Burnout, retirement and a reliance on locum staff are among a host of concerns raised in a new report from the Royal College of Emergency Medicine (RCEM), which urges the UK Government to take action to support and maintain the emergency medicine (EM) workforce.
The report, entitled ‘Emergency Medicine Workforce in England’, published on 28 May, reveals the extent of the capacity and staffing issues experienced by emergency departments, which is having a negative impact on staff morale and retention, as well as on patient care.
For example, there should be one whole-time equivalent consultant for every 4,000 annual attendances, but the report states that this ratio currently stands at 1:7052. What’s more, some 45% of the total EM workforce is made up by trainee doctors, posing a potential threat to service provision, especially out of hours.
Another particularly pressing issue, the RCEM notes, is the ageing pool of consultants employed within emergency departments. Some 29% of its consultant members are now aged over 50. Many are doing fewer hours during this stage of their careers, and ‘with a third of the workforce approaching retirement age at the same time, we may witness a mass exodus of experienced senior clinicians’, the report states.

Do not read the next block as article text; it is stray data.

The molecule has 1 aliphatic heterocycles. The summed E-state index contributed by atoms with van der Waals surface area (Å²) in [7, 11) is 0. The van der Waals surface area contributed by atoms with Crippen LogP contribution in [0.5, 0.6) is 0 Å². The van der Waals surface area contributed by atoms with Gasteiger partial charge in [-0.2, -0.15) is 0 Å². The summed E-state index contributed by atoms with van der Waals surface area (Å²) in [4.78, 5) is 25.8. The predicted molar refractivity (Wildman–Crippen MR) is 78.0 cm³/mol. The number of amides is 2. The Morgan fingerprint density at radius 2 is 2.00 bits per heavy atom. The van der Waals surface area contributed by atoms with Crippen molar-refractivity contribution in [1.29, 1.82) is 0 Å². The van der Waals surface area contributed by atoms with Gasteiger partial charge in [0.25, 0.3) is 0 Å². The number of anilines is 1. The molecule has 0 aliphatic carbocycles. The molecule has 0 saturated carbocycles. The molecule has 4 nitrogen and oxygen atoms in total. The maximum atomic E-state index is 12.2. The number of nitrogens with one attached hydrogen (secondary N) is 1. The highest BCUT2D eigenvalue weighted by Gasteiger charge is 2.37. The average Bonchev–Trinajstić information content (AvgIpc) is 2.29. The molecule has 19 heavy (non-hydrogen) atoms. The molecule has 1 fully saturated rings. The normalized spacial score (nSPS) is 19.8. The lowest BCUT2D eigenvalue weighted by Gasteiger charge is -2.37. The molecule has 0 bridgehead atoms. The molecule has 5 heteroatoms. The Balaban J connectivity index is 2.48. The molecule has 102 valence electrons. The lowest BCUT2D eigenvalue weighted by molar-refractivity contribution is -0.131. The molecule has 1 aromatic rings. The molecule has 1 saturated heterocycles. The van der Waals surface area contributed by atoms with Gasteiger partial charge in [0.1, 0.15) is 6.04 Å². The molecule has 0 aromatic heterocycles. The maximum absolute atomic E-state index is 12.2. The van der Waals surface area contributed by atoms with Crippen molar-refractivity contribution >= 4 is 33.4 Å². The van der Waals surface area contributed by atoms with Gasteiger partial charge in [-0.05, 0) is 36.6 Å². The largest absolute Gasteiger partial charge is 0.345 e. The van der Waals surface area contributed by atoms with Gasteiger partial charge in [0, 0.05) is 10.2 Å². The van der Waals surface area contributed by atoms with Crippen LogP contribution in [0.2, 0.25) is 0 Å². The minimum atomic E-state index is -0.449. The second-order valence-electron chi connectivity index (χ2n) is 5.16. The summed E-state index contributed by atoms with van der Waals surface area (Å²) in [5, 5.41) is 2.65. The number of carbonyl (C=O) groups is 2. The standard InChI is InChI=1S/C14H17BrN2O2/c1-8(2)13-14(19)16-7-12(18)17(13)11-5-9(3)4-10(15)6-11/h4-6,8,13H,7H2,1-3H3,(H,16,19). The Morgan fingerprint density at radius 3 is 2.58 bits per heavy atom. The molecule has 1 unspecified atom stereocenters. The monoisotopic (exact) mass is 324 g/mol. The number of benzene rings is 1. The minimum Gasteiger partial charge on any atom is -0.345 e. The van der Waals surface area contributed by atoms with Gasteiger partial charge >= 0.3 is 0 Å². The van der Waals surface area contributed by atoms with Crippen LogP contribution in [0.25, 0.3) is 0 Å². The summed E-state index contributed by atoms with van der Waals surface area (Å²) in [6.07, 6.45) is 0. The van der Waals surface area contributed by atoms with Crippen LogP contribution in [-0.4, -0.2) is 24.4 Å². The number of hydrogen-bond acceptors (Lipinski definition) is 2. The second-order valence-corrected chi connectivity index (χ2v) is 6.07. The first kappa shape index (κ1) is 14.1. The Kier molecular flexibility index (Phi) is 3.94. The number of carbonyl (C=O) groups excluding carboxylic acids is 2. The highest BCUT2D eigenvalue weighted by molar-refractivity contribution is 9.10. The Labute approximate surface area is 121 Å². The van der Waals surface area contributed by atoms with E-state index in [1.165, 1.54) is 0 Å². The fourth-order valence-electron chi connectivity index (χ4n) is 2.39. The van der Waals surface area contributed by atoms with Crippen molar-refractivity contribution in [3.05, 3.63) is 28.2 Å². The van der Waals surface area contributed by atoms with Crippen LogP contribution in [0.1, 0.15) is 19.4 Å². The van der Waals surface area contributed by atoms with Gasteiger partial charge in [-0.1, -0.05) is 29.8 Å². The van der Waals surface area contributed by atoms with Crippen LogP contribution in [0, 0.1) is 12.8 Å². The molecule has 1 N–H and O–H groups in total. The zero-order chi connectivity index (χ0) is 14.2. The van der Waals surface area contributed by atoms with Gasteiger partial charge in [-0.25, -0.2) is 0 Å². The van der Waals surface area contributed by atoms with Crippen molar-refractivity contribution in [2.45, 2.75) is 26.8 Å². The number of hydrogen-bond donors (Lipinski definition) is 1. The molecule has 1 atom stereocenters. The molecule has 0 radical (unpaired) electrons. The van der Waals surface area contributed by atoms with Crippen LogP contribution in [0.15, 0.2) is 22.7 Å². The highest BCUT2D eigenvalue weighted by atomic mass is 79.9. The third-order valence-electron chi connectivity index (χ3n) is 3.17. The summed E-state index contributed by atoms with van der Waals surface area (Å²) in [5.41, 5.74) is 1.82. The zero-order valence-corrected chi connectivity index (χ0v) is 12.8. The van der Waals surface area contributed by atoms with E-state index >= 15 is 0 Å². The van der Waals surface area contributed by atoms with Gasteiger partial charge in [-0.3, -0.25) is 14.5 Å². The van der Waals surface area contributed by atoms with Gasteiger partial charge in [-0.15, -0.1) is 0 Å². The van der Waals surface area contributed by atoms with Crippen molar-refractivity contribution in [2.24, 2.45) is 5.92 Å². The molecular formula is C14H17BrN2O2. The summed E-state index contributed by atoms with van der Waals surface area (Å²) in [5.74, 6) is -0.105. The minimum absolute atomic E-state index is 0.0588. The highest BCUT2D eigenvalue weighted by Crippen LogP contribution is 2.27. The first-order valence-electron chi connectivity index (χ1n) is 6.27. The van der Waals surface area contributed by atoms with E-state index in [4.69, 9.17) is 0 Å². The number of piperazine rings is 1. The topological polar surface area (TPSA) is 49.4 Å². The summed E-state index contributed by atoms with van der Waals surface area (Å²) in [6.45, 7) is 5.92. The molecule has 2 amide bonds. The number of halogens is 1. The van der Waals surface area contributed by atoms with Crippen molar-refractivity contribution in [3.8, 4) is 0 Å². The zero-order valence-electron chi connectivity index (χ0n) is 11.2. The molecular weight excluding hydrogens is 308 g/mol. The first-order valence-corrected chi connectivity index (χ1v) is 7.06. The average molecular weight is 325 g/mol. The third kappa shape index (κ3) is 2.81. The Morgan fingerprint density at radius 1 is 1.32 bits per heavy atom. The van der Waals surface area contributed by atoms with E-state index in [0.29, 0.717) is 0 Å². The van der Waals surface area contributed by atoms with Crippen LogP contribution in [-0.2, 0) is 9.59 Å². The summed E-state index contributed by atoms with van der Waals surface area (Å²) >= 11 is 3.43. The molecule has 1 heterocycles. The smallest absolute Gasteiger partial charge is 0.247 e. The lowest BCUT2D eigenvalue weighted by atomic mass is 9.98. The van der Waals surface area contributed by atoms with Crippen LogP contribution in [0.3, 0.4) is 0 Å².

These issues have resulted in an overreliance on locum staff, which takes a significant percentage of the wage bill.
Extra EM training places needed
Highlighting that the system is stretched beyond capacity and requires the next generation of EM doctors to bolster it, the RCEM’s president Dr Adrian Boyle said: ‘You have to keep the topping up the team, and that is why we are urgently calling on the Government to commit to ensuring there will be at least 120 extra training places for EM doctors every year for at least six years.’
This recommendation from the report, which would see more than 700 new trainee EM doctors being trained between 2024 and 2030, aims to help achieve safe staffing levels, ease pressure on existing staff and support capacity and resilience in emergency departments.
Dr Boyle concluded: ‘We are still waiting for the long-promised NHS workforce plan. And it is becoming increasingly important that this is published as soon as possible to avoid the crisis in the NHS worsening; and that it contains specific numbers, details and costings. Nothing less would be a disservice to our members, their colleagues, to patients and the public.’
Staffing shortages are being seen across the UK and Europe, with a mass-exodus of hospital and healthcare staff being widely reported. In the UK, the much-anticipated NHS workforce plan has indeed been delayed once again as rumours circulate around its prohibitively high cost.